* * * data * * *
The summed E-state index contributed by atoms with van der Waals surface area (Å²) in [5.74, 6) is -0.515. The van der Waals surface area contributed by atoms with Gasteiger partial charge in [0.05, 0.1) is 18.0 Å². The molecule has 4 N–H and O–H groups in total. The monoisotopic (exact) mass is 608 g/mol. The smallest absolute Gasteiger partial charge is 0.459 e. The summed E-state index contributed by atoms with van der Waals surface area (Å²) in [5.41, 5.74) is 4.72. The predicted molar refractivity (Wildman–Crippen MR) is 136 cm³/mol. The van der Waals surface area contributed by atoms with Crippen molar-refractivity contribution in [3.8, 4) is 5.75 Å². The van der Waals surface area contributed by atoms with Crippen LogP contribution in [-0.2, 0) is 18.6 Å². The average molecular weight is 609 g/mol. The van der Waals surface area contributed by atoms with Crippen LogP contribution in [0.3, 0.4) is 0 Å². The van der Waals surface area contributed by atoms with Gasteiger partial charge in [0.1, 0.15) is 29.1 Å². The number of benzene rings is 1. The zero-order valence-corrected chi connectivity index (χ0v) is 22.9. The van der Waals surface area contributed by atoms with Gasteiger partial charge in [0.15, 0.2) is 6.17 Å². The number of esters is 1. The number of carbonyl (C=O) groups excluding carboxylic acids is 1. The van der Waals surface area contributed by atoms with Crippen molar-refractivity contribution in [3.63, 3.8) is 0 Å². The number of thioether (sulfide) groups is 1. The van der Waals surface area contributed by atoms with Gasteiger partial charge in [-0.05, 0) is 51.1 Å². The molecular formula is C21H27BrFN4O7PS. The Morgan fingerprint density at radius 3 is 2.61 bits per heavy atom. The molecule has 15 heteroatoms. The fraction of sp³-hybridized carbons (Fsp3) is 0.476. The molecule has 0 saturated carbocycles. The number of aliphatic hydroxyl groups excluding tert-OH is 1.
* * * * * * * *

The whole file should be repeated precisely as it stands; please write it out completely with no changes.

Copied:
The summed E-state index contributed by atoms with van der Waals surface area (Å²) in [5.74, 6) is -0.515. The van der Waals surface area contributed by atoms with Gasteiger partial charge in [0.05, 0.1) is 18.0 Å². The molecule has 4 N–H and O–H groups in total. The monoisotopic (exact) mass is 608 g/mol. The smallest absolute Gasteiger partial charge is 0.459 e. The summed E-state index contributed by atoms with van der Waals surface area (Å²) in [5.41, 5.74) is 4.72. The predicted molar refractivity (Wildman–Crippen MR) is 136 cm³/mol. The van der Waals surface area contributed by atoms with Crippen molar-refractivity contribution in [3.8, 4) is 5.75 Å². The van der Waals surface area contributed by atoms with Crippen LogP contribution in [-0.2, 0) is 18.6 Å². The average molecular weight is 609 g/mol. The van der Waals surface area contributed by atoms with Crippen LogP contribution in [0.3, 0.4) is 0 Å². The van der Waals surface area contributed by atoms with Gasteiger partial charge in [0.1, 0.15) is 29.1 Å². The number of benzene rings is 1. The zero-order valence-corrected chi connectivity index (χ0v) is 22.9. The van der Waals surface area contributed by atoms with Gasteiger partial charge in [0.15, 0.2) is 6.17 Å². The number of esters is 1. The number of carbonyl (C=O) groups excluding carboxylic acids is 1. The van der Waals surface area contributed by atoms with Crippen molar-refractivity contribution in [3.63, 3.8) is 0 Å². The number of thioether (sulfide) groups is 1. The van der Waals surface area contributed by atoms with Gasteiger partial charge in [-0.05, 0) is 51.1 Å². The molecular formula is C21H27BrFN4O7PS. The Morgan fingerprint density at radius 3 is 2.61 bits per heavy atom. The molecule has 15 heteroatoms. The fraction of sp³-hybridized carbons (Fsp3) is 0.476. The molecule has 0 saturated carbocycles. The number of aliphatic hydroxyl groups excluding tert-OH is 1.